Cognitive behavioral therapy may help cure treatment-resistant depression

Cognitive behavioral therapy may help cure treatment-resistant depression

Treatment-resistant depression has been posing a big challenge to psychiatrists. However, there is some hope for such patients. Cognitive behavioral therapy (CBT) along with antidepressants may bring long-term benefits to patients suffering from treatment-resistant depression, a recent study has found.

The study, published online in the Lancet Psychiatry in January 2016, aimed at determining the long-term and cost-effective benefits of CBT. It found that CBT as an adjunct to usual care that includes antidepressants is clinically beneficial and cost-effective in long term for individuals whose depression has not responded to pharmacotherapy.

Lead author Nicola Wiles, Ph.D., Centre for Academic Mental Health, University of Bristol, U.K. was quoted by the Medscape Medical News as saying, “The majority of CoBalT participants had severe and chronic depression, so these results should offer hope for this population of patients. It is important that clinicians discuss referral for CBT with all those for whom antidepressants are not effective.”

In an earlier research titled “CBT effective in antidepressant non-responders” and reported by Medscape Medical News in 2012, study author Glyn Lewis, Ph.D., University of Bristol, said, “CBT works by helping the patient examine how he or she interprets events and so arrives at alternative and more helpful interpretations.”

The large-scale randomized trial found evidence that individuals randomly assigned to receive CBT along with usual care were more than three times more likely to achieve at least a 50 percent reduction in depressive symptoms in a year than patients who only received usual care.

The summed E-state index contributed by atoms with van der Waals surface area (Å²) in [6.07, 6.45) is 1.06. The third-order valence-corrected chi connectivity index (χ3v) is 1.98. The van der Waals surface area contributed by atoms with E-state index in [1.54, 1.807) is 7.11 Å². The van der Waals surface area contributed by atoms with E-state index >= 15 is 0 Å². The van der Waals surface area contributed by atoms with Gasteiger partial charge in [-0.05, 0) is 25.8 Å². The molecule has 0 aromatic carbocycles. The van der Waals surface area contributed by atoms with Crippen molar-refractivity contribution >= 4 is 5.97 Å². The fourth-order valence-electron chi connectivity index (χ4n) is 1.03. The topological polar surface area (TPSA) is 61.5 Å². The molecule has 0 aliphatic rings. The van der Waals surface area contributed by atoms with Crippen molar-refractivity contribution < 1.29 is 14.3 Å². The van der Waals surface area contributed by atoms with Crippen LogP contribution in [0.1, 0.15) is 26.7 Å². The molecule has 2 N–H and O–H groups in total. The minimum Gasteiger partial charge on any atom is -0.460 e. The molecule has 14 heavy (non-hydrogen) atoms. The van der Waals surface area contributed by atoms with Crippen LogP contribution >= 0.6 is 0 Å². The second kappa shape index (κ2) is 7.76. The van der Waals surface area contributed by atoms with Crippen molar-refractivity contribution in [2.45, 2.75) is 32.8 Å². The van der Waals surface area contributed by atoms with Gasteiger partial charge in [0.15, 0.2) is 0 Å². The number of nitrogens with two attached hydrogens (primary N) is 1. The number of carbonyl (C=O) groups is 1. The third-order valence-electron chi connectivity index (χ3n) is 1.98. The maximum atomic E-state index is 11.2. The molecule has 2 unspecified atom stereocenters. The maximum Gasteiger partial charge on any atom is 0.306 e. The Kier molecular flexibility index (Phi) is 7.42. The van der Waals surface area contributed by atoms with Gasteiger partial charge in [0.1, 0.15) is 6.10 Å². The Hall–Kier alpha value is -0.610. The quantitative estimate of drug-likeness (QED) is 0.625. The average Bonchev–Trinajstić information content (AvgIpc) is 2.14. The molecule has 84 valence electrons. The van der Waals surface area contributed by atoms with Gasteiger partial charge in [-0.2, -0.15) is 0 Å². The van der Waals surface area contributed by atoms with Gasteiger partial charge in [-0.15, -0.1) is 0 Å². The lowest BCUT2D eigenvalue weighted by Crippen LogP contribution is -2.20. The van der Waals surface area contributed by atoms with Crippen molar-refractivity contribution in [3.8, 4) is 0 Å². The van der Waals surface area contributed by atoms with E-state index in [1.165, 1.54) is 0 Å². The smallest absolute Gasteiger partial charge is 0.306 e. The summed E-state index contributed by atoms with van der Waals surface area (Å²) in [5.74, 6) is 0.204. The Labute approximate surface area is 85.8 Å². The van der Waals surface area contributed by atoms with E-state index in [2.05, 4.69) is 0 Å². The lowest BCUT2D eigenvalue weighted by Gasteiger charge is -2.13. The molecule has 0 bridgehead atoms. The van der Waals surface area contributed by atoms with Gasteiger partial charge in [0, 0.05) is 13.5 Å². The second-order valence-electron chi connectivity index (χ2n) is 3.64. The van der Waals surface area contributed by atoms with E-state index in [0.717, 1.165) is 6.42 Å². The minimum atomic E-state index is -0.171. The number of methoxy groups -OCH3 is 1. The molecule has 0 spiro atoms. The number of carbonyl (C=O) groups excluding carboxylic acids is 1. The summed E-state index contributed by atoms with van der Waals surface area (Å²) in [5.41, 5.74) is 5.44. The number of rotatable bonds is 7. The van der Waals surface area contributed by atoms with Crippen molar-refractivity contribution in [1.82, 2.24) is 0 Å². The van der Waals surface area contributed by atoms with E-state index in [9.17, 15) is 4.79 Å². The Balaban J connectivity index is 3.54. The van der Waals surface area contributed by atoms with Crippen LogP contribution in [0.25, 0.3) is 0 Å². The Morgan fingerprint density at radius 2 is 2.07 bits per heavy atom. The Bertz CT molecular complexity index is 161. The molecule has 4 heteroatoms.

Defining the gloom in numbers

Not all patients suffering from major depression respond to antidepressant treatment. In a study titled “Treatment-resistant depression: therapeutic trends, challenges, and future directions,” published online by the U.S. National Library of Medicine in May 2012, 10-30 percent of depressed patients do not improve or show a partial response coupled with functional impairment, poor quality of life, suicide ideation and attempts, self-injurious behavior and a high relapse rate.

Treatment-resistant depression poses a challenge to medical practitioners due to the high relapse rate and the multiple complex issues patients suffer from. The National Institute of Mental Health revealed that approximately 6.7 percent of U.S. adults experience major depressive disorder with women 70 percent more likely than men to experience depression during their lifetime.

The Diagnostic & Statistical Manual of Mental Disorders-5 discusses the following signs and symptoms of a major depressive disorder:

  • Prolonged sadness or unexplained crying spells.
  • Drastic changes in appetite.
  • Significant changes in sleep patterns (including insomnia).
  • Constant anxiety over trivial issues.
  • Undefined irritability and tendency to worry.
  • Constant fatigue (showing lack of energy and displaying indifference in day-to-day activities).
  • Inability to show pleasure in the most entertaining circumstances.
  • Inability to concentrate.
  • Social withdrawal and tendency of isolation.
  • Recurring feelings of hopelessness and worthlessness.
  • Constant complaints of body aches (especially pain in the lower back of the body).
  • Suicidal thoughts.

Delivering confidential health care for depression

Depression is a chronic condition. If left untreated, it can lead to severe co-occurring mental health problems. It’s better to treat it at the onset or as soon as you find symptoms of depression. Florida Mental Health Helpline can help you find a good treatment center in your vicinity. You may call our 24/7 helpline number 866-846-5588 or chat online to know further about the use of CBT as an effective treatment for depression.